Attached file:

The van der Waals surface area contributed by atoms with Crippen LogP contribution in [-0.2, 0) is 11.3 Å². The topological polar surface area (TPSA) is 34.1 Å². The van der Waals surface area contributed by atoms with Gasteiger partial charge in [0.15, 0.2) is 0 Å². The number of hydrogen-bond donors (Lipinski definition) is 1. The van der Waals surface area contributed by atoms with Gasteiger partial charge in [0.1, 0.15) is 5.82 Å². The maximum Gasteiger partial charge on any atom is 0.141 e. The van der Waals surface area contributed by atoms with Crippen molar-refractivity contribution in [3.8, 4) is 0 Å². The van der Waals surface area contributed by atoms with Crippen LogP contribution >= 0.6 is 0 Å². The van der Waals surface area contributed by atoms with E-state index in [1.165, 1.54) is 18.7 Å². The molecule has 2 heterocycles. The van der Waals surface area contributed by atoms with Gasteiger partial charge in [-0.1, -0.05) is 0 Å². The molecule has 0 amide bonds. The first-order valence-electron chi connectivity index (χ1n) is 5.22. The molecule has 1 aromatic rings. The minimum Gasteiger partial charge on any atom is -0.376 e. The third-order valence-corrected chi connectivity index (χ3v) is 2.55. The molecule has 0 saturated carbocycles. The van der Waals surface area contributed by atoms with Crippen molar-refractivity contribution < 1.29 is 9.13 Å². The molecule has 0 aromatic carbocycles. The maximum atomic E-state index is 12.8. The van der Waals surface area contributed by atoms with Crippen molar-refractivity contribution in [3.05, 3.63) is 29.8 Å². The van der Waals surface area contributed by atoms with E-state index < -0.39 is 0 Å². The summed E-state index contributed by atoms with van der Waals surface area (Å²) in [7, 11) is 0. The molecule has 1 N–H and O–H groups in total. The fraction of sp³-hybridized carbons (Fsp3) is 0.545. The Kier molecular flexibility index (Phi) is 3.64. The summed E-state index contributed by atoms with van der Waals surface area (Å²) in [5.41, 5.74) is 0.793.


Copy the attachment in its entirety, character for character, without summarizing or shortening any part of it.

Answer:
The van der Waals surface area contributed by atoms with Crippen LogP contribution in [-0.2, 0) is 11.3 Å². The topological polar surface area (TPSA) is 34.1 Å². The van der Waals surface area contributed by atoms with Gasteiger partial charge in [0.15, 0.2) is 0 Å². The number of hydrogen-bond donors (Lipinski definition) is 1. The van der Waals surface area contributed by atoms with Gasteiger partial charge in [0.1, 0.15) is 5.82 Å². The maximum Gasteiger partial charge on any atom is 0.141 e. The van der Waals surface area contributed by atoms with Crippen molar-refractivity contribution in [3.8, 4) is 0 Å². The van der Waals surface area contributed by atoms with Crippen LogP contribution >= 0.6 is 0 Å². The van der Waals surface area contributed by atoms with E-state index in [1.165, 1.54) is 18.7 Å². The molecule has 2 heterocycles. The van der Waals surface area contributed by atoms with Gasteiger partial charge in [-0.1, -0.05) is 0 Å². The molecule has 0 amide bonds. The first-order valence-electron chi connectivity index (χ1n) is 5.22. The molecule has 1 aromatic rings. The minimum Gasteiger partial charge on any atom is -0.376 e. The third-order valence-corrected chi connectivity index (χ3v) is 2.55. The molecule has 0 saturated carbocycles. The van der Waals surface area contributed by atoms with Crippen molar-refractivity contribution < 1.29 is 9.13 Å². The molecule has 0 aromatic carbocycles. The maximum atomic E-state index is 12.8. The van der Waals surface area contributed by atoms with Crippen molar-refractivity contribution in [3.05, 3.63) is 29.8 Å². The van der Waals surface area contributed by atoms with E-state index < -0.39 is 0 Å². The summed E-state index contributed by atoms with van der Waals surface area (Å²) in [7, 11) is 0. The molecule has 1 N–H and O–H groups in total. The fraction of sp³-hybridized carbons (Fsp3) is 0.545. The Kier molecular flexibility index (Phi) is 3.64. The summed E-state index contributed by atoms with van der Waals surface area (Å²) in [5.41, 5.74) is 0.793.